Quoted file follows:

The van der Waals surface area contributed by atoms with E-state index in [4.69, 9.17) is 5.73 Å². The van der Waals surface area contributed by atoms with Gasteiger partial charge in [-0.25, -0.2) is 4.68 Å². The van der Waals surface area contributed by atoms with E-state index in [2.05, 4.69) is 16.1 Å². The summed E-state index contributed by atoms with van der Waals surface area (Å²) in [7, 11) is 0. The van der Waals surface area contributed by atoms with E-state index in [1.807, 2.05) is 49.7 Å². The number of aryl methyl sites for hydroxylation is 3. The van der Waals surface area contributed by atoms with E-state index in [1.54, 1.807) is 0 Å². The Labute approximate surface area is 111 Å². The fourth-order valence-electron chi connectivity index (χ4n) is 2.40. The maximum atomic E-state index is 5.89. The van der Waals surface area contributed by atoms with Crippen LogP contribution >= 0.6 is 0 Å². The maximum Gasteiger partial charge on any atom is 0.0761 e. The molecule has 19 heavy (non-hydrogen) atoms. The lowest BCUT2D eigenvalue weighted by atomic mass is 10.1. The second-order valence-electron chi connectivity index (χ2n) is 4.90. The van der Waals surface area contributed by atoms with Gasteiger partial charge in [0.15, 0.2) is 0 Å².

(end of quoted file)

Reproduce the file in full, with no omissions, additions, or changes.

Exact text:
The van der Waals surface area contributed by atoms with E-state index in [4.69, 9.17) is 5.73 Å². The van der Waals surface area contributed by atoms with Gasteiger partial charge in [-0.25, -0.2) is 4.68 Å². The van der Waals surface area contributed by atoms with E-state index in [2.05, 4.69) is 16.1 Å². The summed E-state index contributed by atoms with van der Waals surface area (Å²) in [7, 11) is 0. The van der Waals surface area contributed by atoms with E-state index in [1.807, 2.05) is 49.7 Å². The number of aryl methyl sites for hydroxylation is 3. The van der Waals surface area contributed by atoms with E-state index in [1.54, 1.807) is 0 Å². The Labute approximate surface area is 111 Å². The fourth-order valence-electron chi connectivity index (χ4n) is 2.40. The maximum atomic E-state index is 5.89. The van der Waals surface area contributed by atoms with Crippen LogP contribution >= 0.6 is 0 Å². The maximum Gasteiger partial charge on any atom is 0.0761 e. The molecule has 19 heavy (non-hydrogen) atoms. The lowest BCUT2D eigenvalue weighted by atomic mass is 10.1. The second-order valence-electron chi connectivity index (χ2n) is 4.90. The van der Waals surface area contributed by atoms with Gasteiger partial charge in [0.15, 0.2) is 0 Å².